RIO DE JANEIRO (AP) — A World Cup corporate hospitality executive who is suspected of involvement with a ticket-scalping ring was released from police custody early Tuesday.
Ray Whelan, of the MATCH group of companies, was arrested Monday at the Copacabana Palace in Rio de Janeiro, the hotel used by FIFA officials during the World Cup.
Police have described Whelan as the “facilitator” who allowed a large ring of scalpers to have access to tickets, which they re-sold at vastly inflated prices.
Whelan’s attorney, Fernando Fernandes, told reporters his arrest was “illegal and absurd.”
Whelan will not be allowed to leave Brazil during the tournament.
He was detained for questioning after the earlier arrests of 11 people, including Algerian national Lamine Fofana.
MATCH said in a statement it has complete confidence in Whelan’s innocence and that he would return to work.
“Ray Whelan has been released from police custody and will assist the police with further inquiries,” it said. “MATCH have complete faith that the facts will establish that he has not violated any laws.”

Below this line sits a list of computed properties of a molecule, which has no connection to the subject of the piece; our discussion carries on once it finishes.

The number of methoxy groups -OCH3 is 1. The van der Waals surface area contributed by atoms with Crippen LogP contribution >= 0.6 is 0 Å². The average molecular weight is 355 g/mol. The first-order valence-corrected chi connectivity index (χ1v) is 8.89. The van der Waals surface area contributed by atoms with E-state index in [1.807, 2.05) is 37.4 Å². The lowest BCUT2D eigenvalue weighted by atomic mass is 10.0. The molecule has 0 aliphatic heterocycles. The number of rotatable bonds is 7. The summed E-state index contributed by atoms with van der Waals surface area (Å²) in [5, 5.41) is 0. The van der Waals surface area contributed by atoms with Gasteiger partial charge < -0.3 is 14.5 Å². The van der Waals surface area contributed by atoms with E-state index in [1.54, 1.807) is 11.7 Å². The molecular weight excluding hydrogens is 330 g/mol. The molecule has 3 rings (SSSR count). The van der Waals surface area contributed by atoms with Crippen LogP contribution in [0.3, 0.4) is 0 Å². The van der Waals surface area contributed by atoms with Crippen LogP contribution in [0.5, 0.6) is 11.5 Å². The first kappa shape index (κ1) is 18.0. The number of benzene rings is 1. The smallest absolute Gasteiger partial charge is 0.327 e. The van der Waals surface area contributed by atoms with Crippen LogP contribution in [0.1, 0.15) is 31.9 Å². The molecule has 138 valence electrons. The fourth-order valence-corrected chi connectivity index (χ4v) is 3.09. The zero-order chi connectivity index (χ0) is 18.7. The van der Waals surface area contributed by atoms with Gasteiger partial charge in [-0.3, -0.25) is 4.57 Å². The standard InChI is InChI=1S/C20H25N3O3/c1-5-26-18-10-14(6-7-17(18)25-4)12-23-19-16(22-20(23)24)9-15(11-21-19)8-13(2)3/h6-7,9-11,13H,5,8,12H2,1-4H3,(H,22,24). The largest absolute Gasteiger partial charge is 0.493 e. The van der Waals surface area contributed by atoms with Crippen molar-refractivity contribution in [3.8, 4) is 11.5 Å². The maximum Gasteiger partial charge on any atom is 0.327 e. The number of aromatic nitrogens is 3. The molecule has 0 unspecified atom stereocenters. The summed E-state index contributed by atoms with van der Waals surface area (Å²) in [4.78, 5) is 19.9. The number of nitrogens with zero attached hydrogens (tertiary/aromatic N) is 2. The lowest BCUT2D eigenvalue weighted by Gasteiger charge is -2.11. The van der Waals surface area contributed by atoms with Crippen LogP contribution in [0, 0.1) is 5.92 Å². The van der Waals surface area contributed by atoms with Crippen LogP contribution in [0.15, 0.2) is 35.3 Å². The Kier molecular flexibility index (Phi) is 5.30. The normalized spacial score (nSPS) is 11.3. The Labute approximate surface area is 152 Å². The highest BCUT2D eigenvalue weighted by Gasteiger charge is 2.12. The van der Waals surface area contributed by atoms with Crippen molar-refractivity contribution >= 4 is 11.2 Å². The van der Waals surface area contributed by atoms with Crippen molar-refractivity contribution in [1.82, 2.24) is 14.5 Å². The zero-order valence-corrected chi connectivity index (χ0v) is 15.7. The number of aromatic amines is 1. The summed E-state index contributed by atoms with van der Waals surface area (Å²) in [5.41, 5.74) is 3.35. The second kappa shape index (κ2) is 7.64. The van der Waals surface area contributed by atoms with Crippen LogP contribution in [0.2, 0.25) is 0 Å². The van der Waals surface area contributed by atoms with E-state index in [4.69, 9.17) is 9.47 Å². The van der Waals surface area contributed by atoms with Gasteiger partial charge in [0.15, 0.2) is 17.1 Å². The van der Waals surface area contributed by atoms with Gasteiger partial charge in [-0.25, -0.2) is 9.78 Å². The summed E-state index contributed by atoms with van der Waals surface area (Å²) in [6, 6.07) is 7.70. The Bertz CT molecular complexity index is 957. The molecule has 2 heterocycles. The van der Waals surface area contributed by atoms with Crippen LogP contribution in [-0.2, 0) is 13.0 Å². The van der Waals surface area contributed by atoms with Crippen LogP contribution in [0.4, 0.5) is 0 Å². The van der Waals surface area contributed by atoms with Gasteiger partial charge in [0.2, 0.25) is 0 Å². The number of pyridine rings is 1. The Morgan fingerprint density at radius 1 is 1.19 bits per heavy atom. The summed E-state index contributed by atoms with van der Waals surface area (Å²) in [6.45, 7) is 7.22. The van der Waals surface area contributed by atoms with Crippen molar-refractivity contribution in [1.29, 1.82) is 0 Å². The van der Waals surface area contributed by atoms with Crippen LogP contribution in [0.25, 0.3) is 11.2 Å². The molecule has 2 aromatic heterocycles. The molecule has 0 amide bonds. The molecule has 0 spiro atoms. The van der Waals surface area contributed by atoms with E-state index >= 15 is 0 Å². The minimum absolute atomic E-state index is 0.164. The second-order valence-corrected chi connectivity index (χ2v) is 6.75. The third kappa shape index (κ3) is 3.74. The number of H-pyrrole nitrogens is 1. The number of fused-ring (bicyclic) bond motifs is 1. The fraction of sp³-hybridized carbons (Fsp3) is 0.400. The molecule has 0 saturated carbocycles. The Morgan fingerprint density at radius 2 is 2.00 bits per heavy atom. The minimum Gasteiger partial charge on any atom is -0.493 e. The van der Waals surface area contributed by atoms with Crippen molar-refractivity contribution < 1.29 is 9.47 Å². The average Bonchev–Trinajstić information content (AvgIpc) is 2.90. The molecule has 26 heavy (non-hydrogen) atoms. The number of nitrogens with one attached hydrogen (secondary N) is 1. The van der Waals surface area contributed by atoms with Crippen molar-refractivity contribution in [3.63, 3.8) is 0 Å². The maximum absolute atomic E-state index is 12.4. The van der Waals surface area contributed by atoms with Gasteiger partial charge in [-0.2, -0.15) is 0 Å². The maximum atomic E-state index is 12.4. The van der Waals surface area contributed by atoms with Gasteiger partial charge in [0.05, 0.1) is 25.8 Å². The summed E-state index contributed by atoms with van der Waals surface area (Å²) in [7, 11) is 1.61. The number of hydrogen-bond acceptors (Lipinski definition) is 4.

Whelan is a longstanding executive with the MATCH group, run by Mexican brothers Jaime and Enrique Byrom, which has FIFA contracts to run accommodation, travel and IT services at the World Cup.
The MATCH Hospitality subsidiary paid $120 million for exclusive rights to sell and market more than 400,000 corporate hospitality packages for this World Cup.
Separately, Brazil’s Federal Police said on its website that an Italian and a French citizen, who jointly run a travel agency, were arrested at the international airport in Sao Paulo on Monday.
The statement said the two were carrying 48 tickets for the semifinal and final matches — tickets which belonged to “one of the big sponsors” of the World Cup. The statement didn’t identify the sponsor, and a spokeswoman said police had no immediate comment beyond the statement.